By Jonathon Norcross
Spike Jonze is one of those filmmakers (like Martin Scorsese and Spike Lee) whose filmmaking talent transcends all genres and formats. He’s directed iconic music videos (including “Sabotage” by the Beastie Boys), stand-up specials, spellbinding narrative films, and wonderful short films (watch I’m Here as soon as you can).
Plus he’s been producing nonfiction projects for Vice for the last 13 years. So he’s an obvious and perfect choice to helm Beastie Boys Story, a documentary of Adam “Ad-Rock” Horovitz and Michael “Mike D” Diamond performing a two-man stage show at Kings Theater in Brooklyn in which they tell the story of their legendary rap group.
The stage show is an interesting alternative to the usual talking-head interviews and it offers mostly benefits but some drawbacks. It’s visually engaging and has live audience reactions but it’s also rehearsed and lacks some of the spontaneity that an interview might yield. Because Ad-Rock and Mike D are reading written text off a teleprompter the whole film, their voices are somewhat reminiscent of Robert Evans reading his memoir in The Kid Stays in The Picture.
In both films, we’re hearing a performance, not an interview, which means the narrative is much more in the subject’s control. This can allow the subject’s voice to come through more clearly but it can also mean that the subject is excused from any criticism. In this case, that’s not very concerning as the Beastie Boys are hardly controversial figures. It also helps greatly that Ad-Rock and Mike D are self-critical regarding their treatment of former bandmate Kate Schellenbach as well as their misogynistic lyrics in their 1987 track “Girls.” Not many musicians (or public figures of any kind) offer unsolicited self-criticism. Mike and Adam’s honesty goes a long way in making them seem like reliable narrators.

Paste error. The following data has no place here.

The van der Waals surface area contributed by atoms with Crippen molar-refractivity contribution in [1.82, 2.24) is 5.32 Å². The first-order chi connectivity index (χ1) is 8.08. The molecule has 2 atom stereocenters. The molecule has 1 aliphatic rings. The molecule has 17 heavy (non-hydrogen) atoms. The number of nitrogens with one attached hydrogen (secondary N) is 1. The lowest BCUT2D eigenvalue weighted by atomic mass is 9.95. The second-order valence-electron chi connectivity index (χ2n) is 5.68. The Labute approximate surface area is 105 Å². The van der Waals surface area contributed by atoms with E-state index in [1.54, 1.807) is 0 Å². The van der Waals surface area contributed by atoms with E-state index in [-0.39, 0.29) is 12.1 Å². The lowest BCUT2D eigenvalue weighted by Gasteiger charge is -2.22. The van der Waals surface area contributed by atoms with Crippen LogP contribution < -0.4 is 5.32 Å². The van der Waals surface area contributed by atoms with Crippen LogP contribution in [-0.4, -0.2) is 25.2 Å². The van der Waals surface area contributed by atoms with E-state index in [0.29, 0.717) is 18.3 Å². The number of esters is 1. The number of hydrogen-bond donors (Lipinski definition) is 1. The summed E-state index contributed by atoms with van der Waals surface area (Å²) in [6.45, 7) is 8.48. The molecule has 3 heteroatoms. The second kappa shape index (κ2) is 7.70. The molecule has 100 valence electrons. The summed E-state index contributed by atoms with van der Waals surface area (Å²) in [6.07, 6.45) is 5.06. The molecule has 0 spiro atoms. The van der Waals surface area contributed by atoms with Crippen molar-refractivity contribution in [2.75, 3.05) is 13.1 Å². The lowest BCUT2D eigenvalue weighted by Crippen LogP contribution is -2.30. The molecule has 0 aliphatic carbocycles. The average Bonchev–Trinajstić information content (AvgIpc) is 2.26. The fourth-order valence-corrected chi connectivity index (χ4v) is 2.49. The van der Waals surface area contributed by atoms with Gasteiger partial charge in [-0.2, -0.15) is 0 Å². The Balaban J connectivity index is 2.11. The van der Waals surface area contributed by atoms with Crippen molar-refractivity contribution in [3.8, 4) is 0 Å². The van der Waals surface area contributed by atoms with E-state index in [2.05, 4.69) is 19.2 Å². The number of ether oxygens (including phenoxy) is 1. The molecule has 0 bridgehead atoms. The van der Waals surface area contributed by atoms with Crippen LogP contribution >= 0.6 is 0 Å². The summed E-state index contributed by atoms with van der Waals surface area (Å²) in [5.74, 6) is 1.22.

Mike and Adam are consistently entertaining and have obviously honed their storytelling abilities over the years. They have a fantastic rapport, are funny and self-deprecating, and even manage to be sincere and emotional at times. Fans of the Beastie Boys could happily listen to them talk about their lives and music for hours. Spike obviously knows how to treat Mike and Adam as both people and performers, and Beastie Boys Story constantly plays to their strengths.
Despite the fact that the whole film is written and rehearsed, it still feels genuine and intimate when Mike and Adam discuss the untimely death of their third bandmate and best friend Adam “MCA” Yauch. Spike probably gets much more out of that moment than any other director would and demonstrates yet again how good he is at transitioning seamlessly from goofy humor to heartbreaking sincerity.
Any Beastie Boys fan will enjoy this film, even though it covers less ground than the Beastie Boys Wikipedia page. (For a deeper dive, obsessive fans can enjoy Mike and Adam’s nearly 600-page Beastie Boys Book, published in 2018.) But there is something special about hearing this story in Mike and Adam’s own voices. One cannot really understand or experience the magic of the Beastie Boys without seeing them on stage with mics in their hands.
Beastie Boys Story is now streaming on Apple TV+.